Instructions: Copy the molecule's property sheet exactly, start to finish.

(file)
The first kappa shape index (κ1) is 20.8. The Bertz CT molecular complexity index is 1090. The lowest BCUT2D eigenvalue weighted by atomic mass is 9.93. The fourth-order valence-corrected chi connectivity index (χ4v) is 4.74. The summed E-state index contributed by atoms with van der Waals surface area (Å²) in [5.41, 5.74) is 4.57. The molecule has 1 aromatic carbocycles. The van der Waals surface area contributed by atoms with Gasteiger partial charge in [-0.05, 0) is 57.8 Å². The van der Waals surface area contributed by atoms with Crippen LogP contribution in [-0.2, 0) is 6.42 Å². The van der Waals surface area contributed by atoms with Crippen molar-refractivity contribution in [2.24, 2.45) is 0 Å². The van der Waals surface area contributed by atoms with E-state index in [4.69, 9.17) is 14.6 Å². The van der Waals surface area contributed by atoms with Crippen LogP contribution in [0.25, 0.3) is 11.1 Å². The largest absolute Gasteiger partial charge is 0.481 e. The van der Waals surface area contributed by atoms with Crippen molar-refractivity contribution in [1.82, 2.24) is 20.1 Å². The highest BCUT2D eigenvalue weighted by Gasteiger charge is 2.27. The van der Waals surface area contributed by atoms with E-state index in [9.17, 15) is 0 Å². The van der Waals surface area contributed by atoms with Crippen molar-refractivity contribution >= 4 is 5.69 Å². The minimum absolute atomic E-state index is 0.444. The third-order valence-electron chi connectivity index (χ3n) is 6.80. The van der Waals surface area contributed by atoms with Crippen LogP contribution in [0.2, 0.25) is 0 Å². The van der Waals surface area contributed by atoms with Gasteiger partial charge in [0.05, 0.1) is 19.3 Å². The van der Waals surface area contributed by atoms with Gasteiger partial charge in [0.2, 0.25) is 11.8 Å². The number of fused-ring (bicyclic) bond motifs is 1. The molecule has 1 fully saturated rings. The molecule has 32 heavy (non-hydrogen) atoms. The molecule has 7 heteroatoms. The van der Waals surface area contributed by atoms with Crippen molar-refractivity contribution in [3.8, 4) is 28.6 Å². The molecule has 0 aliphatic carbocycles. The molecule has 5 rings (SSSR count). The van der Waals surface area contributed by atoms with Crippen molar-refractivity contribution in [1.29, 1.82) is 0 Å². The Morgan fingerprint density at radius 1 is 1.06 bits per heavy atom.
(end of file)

The first kappa shape index (κ1) is 20.8. The Bertz CT molecular complexity index is 1090. The lowest BCUT2D eigenvalue weighted by atomic mass is 9.93. The fourth-order valence-corrected chi connectivity index (χ4v) is 4.74. The summed E-state index contributed by atoms with van der Waals surface area (Å²) in [5.41, 5.74) is 4.57. The molecule has 1 aromatic carbocycles. The van der Waals surface area contributed by atoms with Gasteiger partial charge in [-0.05, 0) is 57.8 Å². The van der Waals surface area contributed by atoms with Crippen LogP contribution in [-0.2, 0) is 6.42 Å². The van der Waals surface area contributed by atoms with Crippen molar-refractivity contribution in [2.24, 2.45) is 0 Å². The van der Waals surface area contributed by atoms with E-state index in [4.69, 9.17) is 14.6 Å². The van der Waals surface area contributed by atoms with Crippen LogP contribution in [0.25, 0.3) is 11.1 Å². The largest absolute Gasteiger partial charge is 0.481 e. The van der Waals surface area contributed by atoms with Crippen molar-refractivity contribution in [1.82, 2.24) is 20.1 Å². The highest BCUT2D eigenvalue weighted by Gasteiger charge is 2.27. The van der Waals surface area contributed by atoms with E-state index in [9.17, 15) is 0 Å². The van der Waals surface area contributed by atoms with Crippen molar-refractivity contribution >= 4 is 5.69 Å². The minimum absolute atomic E-state index is 0.444. The third-order valence-electron chi connectivity index (χ3n) is 6.80. The van der Waals surface area contributed by atoms with Crippen LogP contribution in [0.2, 0.25) is 0 Å². The van der Waals surface area contributed by atoms with Gasteiger partial charge in [0.05, 0.1) is 19.3 Å². The van der Waals surface area contributed by atoms with Gasteiger partial charge in [0.2, 0.25) is 11.8 Å². The number of fused-ring (bicyclic) bond motifs is 1. The molecule has 1 fully saturated rings. The molecule has 32 heavy (non-hydrogen) atoms. The molecule has 7 heteroatoms. The van der Waals surface area contributed by atoms with Crippen molar-refractivity contribution in [3.8, 4) is 28.6 Å². The molecule has 0 aliphatic carbocycles. The molecule has 5 rings (SSSR count). The van der Waals surface area contributed by atoms with Crippen molar-refractivity contribution in [1.29, 1.82) is 0 Å². The Morgan fingerprint density at radius 1 is 1.06 bits per heavy atom.